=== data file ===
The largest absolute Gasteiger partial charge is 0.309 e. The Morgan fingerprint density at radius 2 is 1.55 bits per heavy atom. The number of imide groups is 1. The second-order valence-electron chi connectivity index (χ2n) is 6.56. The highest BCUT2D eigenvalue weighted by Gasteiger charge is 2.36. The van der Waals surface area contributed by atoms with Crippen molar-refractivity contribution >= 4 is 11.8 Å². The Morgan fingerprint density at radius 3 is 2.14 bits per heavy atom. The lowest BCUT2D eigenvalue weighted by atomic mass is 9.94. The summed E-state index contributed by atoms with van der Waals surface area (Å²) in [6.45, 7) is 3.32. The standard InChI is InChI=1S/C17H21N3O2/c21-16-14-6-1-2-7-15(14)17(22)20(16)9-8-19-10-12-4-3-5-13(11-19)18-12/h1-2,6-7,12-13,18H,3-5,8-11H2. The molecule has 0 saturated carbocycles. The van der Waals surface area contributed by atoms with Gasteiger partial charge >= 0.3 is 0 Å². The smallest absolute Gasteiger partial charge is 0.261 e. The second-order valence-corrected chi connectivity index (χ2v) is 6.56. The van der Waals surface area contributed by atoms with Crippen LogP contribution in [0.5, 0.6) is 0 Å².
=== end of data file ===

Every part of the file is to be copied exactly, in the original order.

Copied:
The largest absolute Gasteiger partial charge is 0.309 e. The Morgan fingerprint density at radius 2 is 1.55 bits per heavy atom. The number of imide groups is 1. The second-order valence-electron chi connectivity index (χ2n) is 6.56. The highest BCUT2D eigenvalue weighted by Gasteiger charge is 2.36. The van der Waals surface area contributed by atoms with Crippen molar-refractivity contribution >= 4 is 11.8 Å². The Morgan fingerprint density at radius 3 is 2.14 bits per heavy atom. The lowest BCUT2D eigenvalue weighted by atomic mass is 9.94. The summed E-state index contributed by atoms with van der Waals surface area (Å²) in [6.45, 7) is 3.32. The standard InChI is InChI=1S/C17H21N3O2/c21-16-14-6-1-2-7-15(14)17(22)20(16)9-8-19-10-12-4-3-5-13(11-19)18-12/h1-2,6-7,12-13,18H,3-5,8-11H2. The molecule has 0 saturated carbocycles. The van der Waals surface area contributed by atoms with Gasteiger partial charge >= 0.3 is 0 Å². The smallest absolute Gasteiger partial charge is 0.261 e. The second-order valence-corrected chi connectivity index (χ2v) is 6.56. The van der Waals surface area contributed by atoms with Crippen LogP contribution in [0.5, 0.6) is 0 Å².